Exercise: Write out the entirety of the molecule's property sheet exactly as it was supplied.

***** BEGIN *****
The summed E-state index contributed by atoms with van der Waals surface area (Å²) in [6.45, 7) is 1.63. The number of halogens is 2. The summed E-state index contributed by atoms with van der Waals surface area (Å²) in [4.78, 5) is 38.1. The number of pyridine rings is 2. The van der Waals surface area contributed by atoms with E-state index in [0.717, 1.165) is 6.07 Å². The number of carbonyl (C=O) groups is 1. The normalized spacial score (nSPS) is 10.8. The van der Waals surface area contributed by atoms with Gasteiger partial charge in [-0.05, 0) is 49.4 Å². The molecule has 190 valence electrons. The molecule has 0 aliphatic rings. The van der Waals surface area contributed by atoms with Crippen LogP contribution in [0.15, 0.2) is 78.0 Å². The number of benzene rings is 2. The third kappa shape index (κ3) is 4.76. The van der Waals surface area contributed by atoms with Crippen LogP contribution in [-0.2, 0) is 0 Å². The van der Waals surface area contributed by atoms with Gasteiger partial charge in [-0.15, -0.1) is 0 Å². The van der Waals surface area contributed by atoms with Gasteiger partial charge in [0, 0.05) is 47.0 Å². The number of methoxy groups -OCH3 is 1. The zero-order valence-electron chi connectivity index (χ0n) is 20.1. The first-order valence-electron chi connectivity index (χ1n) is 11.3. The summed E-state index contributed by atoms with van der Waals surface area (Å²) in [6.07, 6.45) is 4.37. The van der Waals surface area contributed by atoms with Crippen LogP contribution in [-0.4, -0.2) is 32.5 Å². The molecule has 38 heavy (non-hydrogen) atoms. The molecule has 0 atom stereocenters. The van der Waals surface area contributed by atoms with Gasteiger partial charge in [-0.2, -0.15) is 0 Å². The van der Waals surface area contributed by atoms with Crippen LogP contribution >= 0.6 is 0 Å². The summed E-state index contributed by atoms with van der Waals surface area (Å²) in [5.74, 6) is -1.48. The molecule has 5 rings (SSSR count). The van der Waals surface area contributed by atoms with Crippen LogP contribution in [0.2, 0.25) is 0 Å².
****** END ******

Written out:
The summed E-state index contributed by atoms with van der Waals surface area (Å²) in [6.45, 7) is 1.63. The number of halogens is 2. The summed E-state index contributed by atoms with van der Waals surface area (Å²) in [4.78, 5) is 38.1. The number of pyridine rings is 2. The van der Waals surface area contributed by atoms with E-state index in [0.717, 1.165) is 6.07 Å². The number of carbonyl (C=O) groups is 1. The normalized spacial score (nSPS) is 10.8. The van der Waals surface area contributed by atoms with Gasteiger partial charge in [-0.05, 0) is 49.4 Å². The molecule has 190 valence electrons. The molecule has 0 aliphatic rings. The van der Waals surface area contributed by atoms with Crippen LogP contribution in [0.15, 0.2) is 78.0 Å². The number of benzene rings is 2. The third kappa shape index (κ3) is 4.76. The van der Waals surface area contributed by atoms with Crippen LogP contribution in [-0.2, 0) is 0 Å². The van der Waals surface area contributed by atoms with Gasteiger partial charge in [-0.15, -0.1) is 0 Å². The van der Waals surface area contributed by atoms with Gasteiger partial charge in [0, 0.05) is 47.0 Å². The number of methoxy groups -OCH3 is 1. The zero-order valence-electron chi connectivity index (χ0n) is 20.1. The first-order valence-electron chi connectivity index (χ1n) is 11.3. The summed E-state index contributed by atoms with van der Waals surface area (Å²) in [6.07, 6.45) is 4.37. The van der Waals surface area contributed by atoms with Crippen LogP contribution in [-0.4, -0.2) is 32.5 Å². The molecule has 38 heavy (non-hydrogen) atoms. The molecule has 0 atom stereocenters. The van der Waals surface area contributed by atoms with Gasteiger partial charge in [-0.2, -0.15) is 0 Å². The van der Waals surface area contributed by atoms with Crippen LogP contribution >= 0.6 is 0 Å². The summed E-state index contributed by atoms with van der Waals surface area (Å²) in [5.74, 6) is -1.48. The molecule has 5 rings (SSSR count). The van der Waals surface area contributed by atoms with Crippen LogP contribution in [0.2, 0.25) is 0 Å².